• WOMENSTD 351 Leading Feminism

Law, Criminal Justice, and Forensics (LCJF)

For students interested in pursuing a career in law and criminal justice, such as positions in law enforcement agencies, substance abuse, counseling, work-release programs, juvenile delinquency, and prison facilities.

Breadth Courses

These courses are recommended to be taken early in the student’s major plan as they serve as prerequisites to many upper division courses.

  • 240 Introduction to Cognitive Psychology
  • 250 Introduction to Developmental Psychology
  • 260 Introduction to Organizational Psychology
  • 280 Introduction to Social Psychology

Lab Courses

The following courses may be used to satisfy a major lab requirement.

  • 211 Project Outreach/Section 003: Juvenile Delinquency and Criminal Justice
  • 310 Processes of Intergroup Dialogue Facilitation (SOC 320)
  • 311 Practicum in Facilitating Intergroup Dialogues (SOC 321)
  • 341 Advanced Laboratory in Cognitive Psychology
  • 371 Advanced Laboratory in Psychopathology
  • 381 Advanced Laboratory in Social Psychology (SOC 472)

Upper Division (300-499) Psychology Courses

Students are advised to take as many upper-division courses as possible to fulfill the major credit hours. Most students wishing to specialize in this area are advised to take more than the minimum 34 credits required.

  • 345 Introduction to Human Neuropsychology
  • 353 Social Development
  • 359 Psychology of Aging
  • 386 Attitudes and Social Behavior (SOC 386)
  • 393 Political Psychology
  • 336 Drugs of Abuse, Brain and Behavior
  • 448 Mathematical Psychology
  • 449 Decision Processes
  • 488 Sociological Analysis of Deviant Behavior (SOC 465)

Interdisciplinary Courses

These courses, found across the university, are recommended to give students a broad, interdisciplinary background in the area of law, criminal justice, and forensics. Students should consider how these courses may be used to satisfy other degree requirements (e.g. Area Distribution credit, Race and Ethnicity, Quantitative Reasoning, and Upper Level Writing Requirements).

Courses marked with an asterisk (*) are not offered through the college of Literature, Science and Arts (LS&A). These courses may have special restrictions and students may need to contact the department or instructor about requirements to elect the course.

  • AMCULT 399 Race, Racism, and Ethnicity
  • ANTHRCUL 333 Non-Western Legal Systems, I
  • AAS 450 Law, Race, and the Historical Process, I
  • ECON 325 Economics of Education
  • ECON 485 Law and Economics
  • HISTORY 345/ RCSSCI 357 History and Theory of Punishment
  • HISTORY 477 Law, History, and the Dynamics of Social Change
  • PHIL 356 Issues in Bioethics
  • PHIL 359 Law and Philosophy
  • POLSCI 316 History of Law and Social Justice
  • POLSCI 317 Courts, Politics and Society
  • POLSCI 318 American Constitutional Politics
  • POLSCI 319 The Politics of Civil Liberties and Civil Rights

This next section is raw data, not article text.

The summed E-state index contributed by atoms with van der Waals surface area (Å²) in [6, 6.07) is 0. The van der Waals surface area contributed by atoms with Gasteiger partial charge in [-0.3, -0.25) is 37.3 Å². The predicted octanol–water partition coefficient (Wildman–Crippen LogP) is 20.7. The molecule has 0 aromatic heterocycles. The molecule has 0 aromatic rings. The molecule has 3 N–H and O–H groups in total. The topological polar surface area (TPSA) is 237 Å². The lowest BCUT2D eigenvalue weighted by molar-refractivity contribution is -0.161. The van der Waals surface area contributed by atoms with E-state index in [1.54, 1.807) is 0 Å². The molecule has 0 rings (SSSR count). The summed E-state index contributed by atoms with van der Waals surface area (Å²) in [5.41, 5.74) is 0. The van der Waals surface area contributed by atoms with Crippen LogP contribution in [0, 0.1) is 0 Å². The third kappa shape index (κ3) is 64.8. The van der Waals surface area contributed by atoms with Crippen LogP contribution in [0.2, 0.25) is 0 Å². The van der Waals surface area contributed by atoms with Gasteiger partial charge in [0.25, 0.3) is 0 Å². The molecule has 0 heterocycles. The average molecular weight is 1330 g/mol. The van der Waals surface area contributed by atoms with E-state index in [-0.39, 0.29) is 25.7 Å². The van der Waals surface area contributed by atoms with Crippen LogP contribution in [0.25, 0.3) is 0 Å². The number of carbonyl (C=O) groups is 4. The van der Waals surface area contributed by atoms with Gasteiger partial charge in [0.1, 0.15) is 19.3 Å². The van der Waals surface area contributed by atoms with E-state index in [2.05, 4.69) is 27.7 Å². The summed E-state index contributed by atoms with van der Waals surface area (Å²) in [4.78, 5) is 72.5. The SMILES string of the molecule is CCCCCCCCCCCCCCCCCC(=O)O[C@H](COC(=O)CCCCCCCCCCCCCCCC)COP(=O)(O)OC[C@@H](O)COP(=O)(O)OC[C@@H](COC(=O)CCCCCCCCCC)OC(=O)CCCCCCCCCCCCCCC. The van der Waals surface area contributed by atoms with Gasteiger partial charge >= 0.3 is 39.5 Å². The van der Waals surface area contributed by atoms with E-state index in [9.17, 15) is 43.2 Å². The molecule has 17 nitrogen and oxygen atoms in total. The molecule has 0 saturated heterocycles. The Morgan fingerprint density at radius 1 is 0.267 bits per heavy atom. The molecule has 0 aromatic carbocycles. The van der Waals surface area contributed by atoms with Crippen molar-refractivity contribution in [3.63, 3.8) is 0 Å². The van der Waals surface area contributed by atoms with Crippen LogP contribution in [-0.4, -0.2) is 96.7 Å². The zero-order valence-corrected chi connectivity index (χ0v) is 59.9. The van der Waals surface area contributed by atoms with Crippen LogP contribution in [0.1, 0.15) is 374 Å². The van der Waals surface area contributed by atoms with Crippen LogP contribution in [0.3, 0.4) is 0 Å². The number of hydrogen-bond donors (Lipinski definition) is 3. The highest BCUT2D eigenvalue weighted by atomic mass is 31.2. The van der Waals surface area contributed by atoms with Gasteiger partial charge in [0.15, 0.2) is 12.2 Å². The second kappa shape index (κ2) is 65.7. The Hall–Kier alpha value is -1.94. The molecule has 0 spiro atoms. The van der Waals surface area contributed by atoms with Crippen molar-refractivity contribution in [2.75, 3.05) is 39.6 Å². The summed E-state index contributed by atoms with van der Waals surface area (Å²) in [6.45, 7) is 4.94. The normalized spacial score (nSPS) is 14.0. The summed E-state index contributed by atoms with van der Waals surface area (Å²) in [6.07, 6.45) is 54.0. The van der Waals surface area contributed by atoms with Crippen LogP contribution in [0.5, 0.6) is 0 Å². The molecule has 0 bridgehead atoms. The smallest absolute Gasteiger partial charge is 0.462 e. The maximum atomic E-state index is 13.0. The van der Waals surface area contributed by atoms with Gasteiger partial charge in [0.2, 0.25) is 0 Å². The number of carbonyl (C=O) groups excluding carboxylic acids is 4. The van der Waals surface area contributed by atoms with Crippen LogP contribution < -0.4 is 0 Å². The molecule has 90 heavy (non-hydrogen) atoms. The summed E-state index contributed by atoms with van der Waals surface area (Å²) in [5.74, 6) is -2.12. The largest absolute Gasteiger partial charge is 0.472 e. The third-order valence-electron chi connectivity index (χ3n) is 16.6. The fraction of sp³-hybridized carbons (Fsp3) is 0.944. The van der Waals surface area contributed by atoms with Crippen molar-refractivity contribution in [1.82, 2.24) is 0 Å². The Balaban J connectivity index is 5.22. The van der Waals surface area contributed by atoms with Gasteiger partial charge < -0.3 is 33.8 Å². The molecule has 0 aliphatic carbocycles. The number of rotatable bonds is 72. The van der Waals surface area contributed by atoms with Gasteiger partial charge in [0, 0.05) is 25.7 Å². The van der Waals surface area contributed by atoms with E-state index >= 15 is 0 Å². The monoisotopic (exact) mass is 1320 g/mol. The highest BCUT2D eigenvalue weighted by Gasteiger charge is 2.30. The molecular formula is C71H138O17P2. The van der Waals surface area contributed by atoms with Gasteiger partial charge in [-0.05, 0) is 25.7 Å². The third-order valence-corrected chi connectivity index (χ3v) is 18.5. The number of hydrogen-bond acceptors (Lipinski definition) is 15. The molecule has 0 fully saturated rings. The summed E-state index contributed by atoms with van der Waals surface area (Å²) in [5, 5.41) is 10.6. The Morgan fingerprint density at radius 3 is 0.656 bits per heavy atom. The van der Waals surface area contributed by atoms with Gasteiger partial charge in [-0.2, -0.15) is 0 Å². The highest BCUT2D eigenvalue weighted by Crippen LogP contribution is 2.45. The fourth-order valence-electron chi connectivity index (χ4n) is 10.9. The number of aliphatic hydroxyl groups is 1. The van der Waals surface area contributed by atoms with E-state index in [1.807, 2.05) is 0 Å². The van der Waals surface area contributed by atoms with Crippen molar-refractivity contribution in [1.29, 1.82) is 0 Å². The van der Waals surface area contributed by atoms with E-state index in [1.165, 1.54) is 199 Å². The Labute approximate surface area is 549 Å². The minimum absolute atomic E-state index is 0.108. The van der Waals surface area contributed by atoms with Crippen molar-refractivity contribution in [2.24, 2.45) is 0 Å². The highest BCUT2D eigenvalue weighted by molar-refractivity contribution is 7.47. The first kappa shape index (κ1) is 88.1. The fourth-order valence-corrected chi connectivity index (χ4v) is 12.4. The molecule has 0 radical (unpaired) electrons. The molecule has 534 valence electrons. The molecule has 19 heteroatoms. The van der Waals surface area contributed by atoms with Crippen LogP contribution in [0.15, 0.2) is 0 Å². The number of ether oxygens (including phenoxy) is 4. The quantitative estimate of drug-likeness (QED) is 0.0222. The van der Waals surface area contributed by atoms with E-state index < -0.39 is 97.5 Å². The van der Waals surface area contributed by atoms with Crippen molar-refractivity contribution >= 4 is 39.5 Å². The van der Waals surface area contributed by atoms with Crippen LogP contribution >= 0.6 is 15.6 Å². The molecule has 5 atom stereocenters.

• POLSCI 332 Inequality in the United States
  • POLSCI 364 Public International Law
  • POLSCI 432 Law and Public Policy
  • SOC 368 Criminology
  • WOMENSTD 270 Women and the Law 

Language, Thought, and Culture (LTC)

For students interested in the scientific study of language and cognition. Courses will cover several disciplines, including, psycholinguistics, neurolinguistics, and cognitive neuroscience, development psychology, philosophy of language and mind and theoretical linguistics.

Breadth Courses

These courses are recommended to be taken early in the student’s major plan as they serve as prerequisites to many upper division courses.

  • 240 Introduction to Cognitive Psychology
  • 250 Introduction to Developmental Psychology

Lab Courses

The following courses may be used to satisfy a major lab requirement.

  • 341 Advanced Laboratory in Cognitive Psychology
  • 351 Advanced Laboratory in Developmental Psychology

Upper Division (300-499) Psychology Courses

Students are advised to take as many upper-division courses as possible to fulfill the major credit hours. Most students wishing to specialize in this area are advised to take more than the minimum 34 credits required.

  • 345 Introduction to Human Neuropsychology
  • 346 Learning and Memory
  • 348 Psychology of Thinking
  • 349 Talking Minds (LING 347)
  • 352 Development of Language and Thought (LING 352)
  • 355 Cognitive Development
  • 386 Attitudes and Social Behavior (SOC 386)
  • 445 Psychology of Language (LING 447)
  • 447 Current Topics in Cognition and Cognitive Neuroscience
  • 457 Current Topics in Developmental Psychology

Interdisciplinary Courses

These courses found across the university are recommended to give students a broad, interdisciplinary background in the area of language, thought, and society. Students should consider how these courses may be used to satisfy other degree requirements (e.g. Area Distribution credit, Race and Ethnicity, Quantitative Reasoning, and Upper Level Writing Requirements).

  • ANTHRCUL 330 Culture, Thought, and Meaning
  • ENGLISH 407 Topics in Language and Literature
  • LING 210 Introduction to Linguistic Analysis
  • LING 272/ ANTHRCUL 272 Language in Society
  • LING 313 Sound Patterns
  • LING 315 Introduction to Syntax
  • LING 316 (314) Aspects of Meaning
  • LING 317 Language and History
  • LING 340 Introduction to Sociolinguistics
  • LING 342 Perspectives on Bilingualism
  • LING 370/ ANTHRCUL 370 Language and Discrimination: Language as Social Statement
  • LING 374/ ANTHRCUL 374 Language and Culture
  • LING 461/ ANTHRCUL 461/ AMCULT 461 Language, Culture, and Society in Native North America
  • PHIL 340 Mind, Matter, and Machines
  • PHIL 345 Language and Mind
  • PHIL 383 Knowledge and Reality
  • PHIL 482 Philosophy of Mind